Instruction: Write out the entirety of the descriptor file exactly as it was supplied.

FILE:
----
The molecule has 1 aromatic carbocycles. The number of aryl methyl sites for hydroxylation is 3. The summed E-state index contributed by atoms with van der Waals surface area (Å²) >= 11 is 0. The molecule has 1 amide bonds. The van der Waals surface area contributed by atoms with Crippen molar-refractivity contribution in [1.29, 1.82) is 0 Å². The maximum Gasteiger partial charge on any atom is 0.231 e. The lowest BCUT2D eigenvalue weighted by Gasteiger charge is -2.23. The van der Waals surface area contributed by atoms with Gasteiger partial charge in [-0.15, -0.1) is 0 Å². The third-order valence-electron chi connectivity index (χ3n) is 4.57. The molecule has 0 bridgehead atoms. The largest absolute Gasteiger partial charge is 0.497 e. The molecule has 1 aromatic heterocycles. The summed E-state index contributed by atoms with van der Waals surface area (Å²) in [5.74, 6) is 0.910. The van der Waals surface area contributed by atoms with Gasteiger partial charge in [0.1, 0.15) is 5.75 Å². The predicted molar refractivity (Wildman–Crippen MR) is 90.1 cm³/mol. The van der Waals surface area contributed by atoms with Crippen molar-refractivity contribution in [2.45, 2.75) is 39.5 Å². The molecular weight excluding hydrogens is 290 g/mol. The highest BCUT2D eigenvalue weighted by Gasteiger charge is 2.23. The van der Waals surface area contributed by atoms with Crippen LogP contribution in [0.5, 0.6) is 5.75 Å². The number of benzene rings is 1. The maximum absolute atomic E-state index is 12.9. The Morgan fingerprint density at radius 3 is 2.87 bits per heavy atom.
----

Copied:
The molecule has 1 aromatic carbocycles. The number of aryl methyl sites for hydroxylation is 3. The summed E-state index contributed by atoms with van der Waals surface area (Å²) >= 11 is 0. The molecule has 1 amide bonds. The van der Waals surface area contributed by atoms with Crippen molar-refractivity contribution in [1.29, 1.82) is 0 Å². The maximum Gasteiger partial charge on any atom is 0.231 e. The lowest BCUT2D eigenvalue weighted by Gasteiger charge is -2.23. The van der Waals surface area contributed by atoms with Gasteiger partial charge in [-0.15, -0.1) is 0 Å². The third-order valence-electron chi connectivity index (χ3n) is 4.57. The molecule has 0 bridgehead atoms. The largest absolute Gasteiger partial charge is 0.497 e. The molecule has 1 aromatic heterocycles. The summed E-state index contributed by atoms with van der Waals surface area (Å²) in [5.74, 6) is 0.910. The van der Waals surface area contributed by atoms with Gasteiger partial charge in [0.1, 0.15) is 5.75 Å². The predicted molar refractivity (Wildman–Crippen MR) is 90.1 cm³/mol. The van der Waals surface area contributed by atoms with Crippen molar-refractivity contribution in [2.45, 2.75) is 39.5 Å². The molecular weight excluding hydrogens is 290 g/mol. The highest BCUT2D eigenvalue weighted by Gasteiger charge is 2.23. The van der Waals surface area contributed by atoms with Crippen LogP contribution in [0.5, 0.6) is 5.75 Å². The number of benzene rings is 1. The maximum absolute atomic E-state index is 12.9. The Morgan fingerprint density at radius 3 is 2.87 bits per heavy atom.